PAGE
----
In the years leading up to menopause, also known as perimenopause, menstrual cycles that may once have been like clockwork start to become erratic. Bleeding may be heavier or lighter than usual – although we are not officially in menopause until we have had 12 consecutive months without a period. Erratic cycles are a sign of erratic ovulation, leading to highs and lows in estrogen and progesterone, an effect many describe as an emotional roller coaster. Don’t let anyone tell you it’s all in your head. When the ovaries begin to sputter, hormone production sputters and so do we: forgetfulness and foggy thinking, mental confusion and mood swings are hallmark symptoms for many women; as are hot flashes and night sweats, tearfulness, unwanted weight gain, thyroid problems and declining interest in sex, no matter how much we love our partner.
Of course, not all experience these symptoms – as individuals, we each have our very own biochemistry – but it is common to experience some degree of discomfort during the menopausal years.The degree to which we experience discomfort is likely to be associated with the degree to which our hormones are out of balance. If you are a experiencing menopausal symptoms, you will want to test at least two hormones: estradiol and progesterone. If you would like a more comprehensive picture, our five panel test measures estradiol, progesterone, testosterone, DHEA-S and morning cortisol.
Now let's go on a journey through Menopause, together. I'll be covering everything from hot flashes, adrenal imbalances, low sex drive, and everything in between. If you are just starting Menopause, or have already been through Menopause, my hope is that these articles, and an open dialogue on the topic can help to support all of you, wherever you are in your wellness journey.
Let's get into it, shall we?
Is it hot in here or is it just me? – is a common refrain among the estimated 50 to 75 percent of women in the U.S. who experience hot flashes during menopause. Hot flashes can be very mild, or bad enough to have you opening every window in the house, even in the dead of winter. Also known as “vasomotor flushing,” the hot flash occurs when the blood vessels in the skin of the head and neck open more widely than usual, allowing more blood to shift into the area, creating the heat and redness. Perspiration is also common to the phenomenon and in some, the hot flash takes the form of a night sweat, followed by a chill that has one groping for the covers kicked to the floor just minutes earlier. It’s usually over in seconds, and there’s no telling when it will recur – maybe minutes, maybe hours – but it will be back.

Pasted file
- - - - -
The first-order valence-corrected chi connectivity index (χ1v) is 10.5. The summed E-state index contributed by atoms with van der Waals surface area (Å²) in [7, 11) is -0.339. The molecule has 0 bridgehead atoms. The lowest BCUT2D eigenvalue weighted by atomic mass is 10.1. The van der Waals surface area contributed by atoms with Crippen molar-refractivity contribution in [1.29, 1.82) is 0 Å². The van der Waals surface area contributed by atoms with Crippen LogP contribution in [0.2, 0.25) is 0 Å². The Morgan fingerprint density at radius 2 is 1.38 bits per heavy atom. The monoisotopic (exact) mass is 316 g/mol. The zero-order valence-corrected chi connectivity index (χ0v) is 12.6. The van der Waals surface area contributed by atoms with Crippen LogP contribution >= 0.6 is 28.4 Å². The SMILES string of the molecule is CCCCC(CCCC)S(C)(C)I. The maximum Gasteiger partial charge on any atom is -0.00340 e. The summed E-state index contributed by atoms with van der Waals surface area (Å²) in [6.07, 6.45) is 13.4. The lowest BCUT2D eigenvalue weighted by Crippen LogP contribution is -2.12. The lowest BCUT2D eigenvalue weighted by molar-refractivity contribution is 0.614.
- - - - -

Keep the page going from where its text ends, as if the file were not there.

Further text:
Triggered by falling estrogen and rising levels of follicle stimulating hormone (FSH), hot flashes arrive unannounced, and usually at a most inconvenient time– in the middle of a job interview, in the middle of an important speech, in the middle of the night. Besides hormonal changes, anxiety and tension magnify hot flashes and many women find that hot drinks and wine do the same.
Saliva testing identifies the degree to which the specific hormones linked to hot flashes are out-of-whack. Using test results as a guideline, natural hormone supplements can be prescribed to restore balance and cool the hot flashes. Many women also use Phyto- (plant) estrogens, such as Dong Quai and Black Cohosh; optimal nutrition and relaxation exercises for added relief. In most cases, hot flashes usually go away a year or two after actual menopause and the cessation of menses.
Next up, we'll be covering adrenal imbalances. Let me know of any questions you have in the meantime!
xox, Dr. G